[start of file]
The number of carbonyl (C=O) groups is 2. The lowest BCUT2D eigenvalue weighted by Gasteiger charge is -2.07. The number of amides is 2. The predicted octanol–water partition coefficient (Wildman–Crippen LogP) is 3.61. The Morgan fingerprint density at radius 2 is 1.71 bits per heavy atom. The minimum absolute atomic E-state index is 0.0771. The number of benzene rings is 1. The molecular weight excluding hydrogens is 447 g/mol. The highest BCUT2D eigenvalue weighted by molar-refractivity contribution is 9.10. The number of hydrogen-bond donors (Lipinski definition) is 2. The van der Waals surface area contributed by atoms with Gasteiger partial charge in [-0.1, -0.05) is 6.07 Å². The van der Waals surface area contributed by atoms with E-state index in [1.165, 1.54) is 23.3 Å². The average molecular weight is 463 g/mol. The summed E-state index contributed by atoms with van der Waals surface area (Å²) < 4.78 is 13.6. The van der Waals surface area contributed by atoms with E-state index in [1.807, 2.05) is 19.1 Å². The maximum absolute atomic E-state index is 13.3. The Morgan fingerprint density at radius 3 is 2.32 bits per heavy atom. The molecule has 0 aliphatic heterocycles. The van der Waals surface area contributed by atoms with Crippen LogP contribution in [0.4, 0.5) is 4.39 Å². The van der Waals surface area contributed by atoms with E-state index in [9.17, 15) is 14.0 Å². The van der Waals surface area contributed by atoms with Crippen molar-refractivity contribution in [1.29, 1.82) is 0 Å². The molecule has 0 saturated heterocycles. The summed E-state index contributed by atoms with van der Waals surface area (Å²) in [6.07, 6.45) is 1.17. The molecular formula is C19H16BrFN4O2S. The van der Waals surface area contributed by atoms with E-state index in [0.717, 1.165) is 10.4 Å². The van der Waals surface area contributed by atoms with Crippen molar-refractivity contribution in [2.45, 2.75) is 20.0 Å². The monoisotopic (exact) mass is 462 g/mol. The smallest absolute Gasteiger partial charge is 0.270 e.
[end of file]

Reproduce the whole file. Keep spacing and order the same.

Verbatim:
The number of carbonyl (C=O) groups is 2. The lowest BCUT2D eigenvalue weighted by Gasteiger charge is -2.07. The number of amides is 2. The predicted octanol–water partition coefficient (Wildman–Crippen LogP) is 3.61. The Morgan fingerprint density at radius 2 is 1.71 bits per heavy atom. The minimum absolute atomic E-state index is 0.0771. The number of benzene rings is 1. The molecular weight excluding hydrogens is 447 g/mol. The highest BCUT2D eigenvalue weighted by molar-refractivity contribution is 9.10. The number of hydrogen-bond donors (Lipinski definition) is 2. The van der Waals surface area contributed by atoms with Gasteiger partial charge in [-0.1, -0.05) is 6.07 Å². The van der Waals surface area contributed by atoms with E-state index in [1.165, 1.54) is 23.3 Å². The average molecular weight is 463 g/mol. The summed E-state index contributed by atoms with van der Waals surface area (Å²) < 4.78 is 13.6. The van der Waals surface area contributed by atoms with E-state index in [1.807, 2.05) is 19.1 Å². The maximum absolute atomic E-state index is 13.3. The Morgan fingerprint density at radius 3 is 2.32 bits per heavy atom. The molecule has 0 aliphatic heterocycles. The van der Waals surface area contributed by atoms with Crippen LogP contribution in [0.4, 0.5) is 4.39 Å². The van der Waals surface area contributed by atoms with E-state index in [9.17, 15) is 14.0 Å². The van der Waals surface area contributed by atoms with Crippen molar-refractivity contribution in [1.29, 1.82) is 0 Å². The molecule has 0 saturated heterocycles. The summed E-state index contributed by atoms with van der Waals surface area (Å²) in [6.07, 6.45) is 1.17. The molecular formula is C19H16BrFN4O2S. The van der Waals surface area contributed by atoms with E-state index in [0.717, 1.165) is 10.4 Å². The van der Waals surface area contributed by atoms with Crippen molar-refractivity contribution in [2.45, 2.75) is 20.0 Å². The monoisotopic (exact) mass is 462 g/mol. The smallest absolute Gasteiger partial charge is 0.270 e.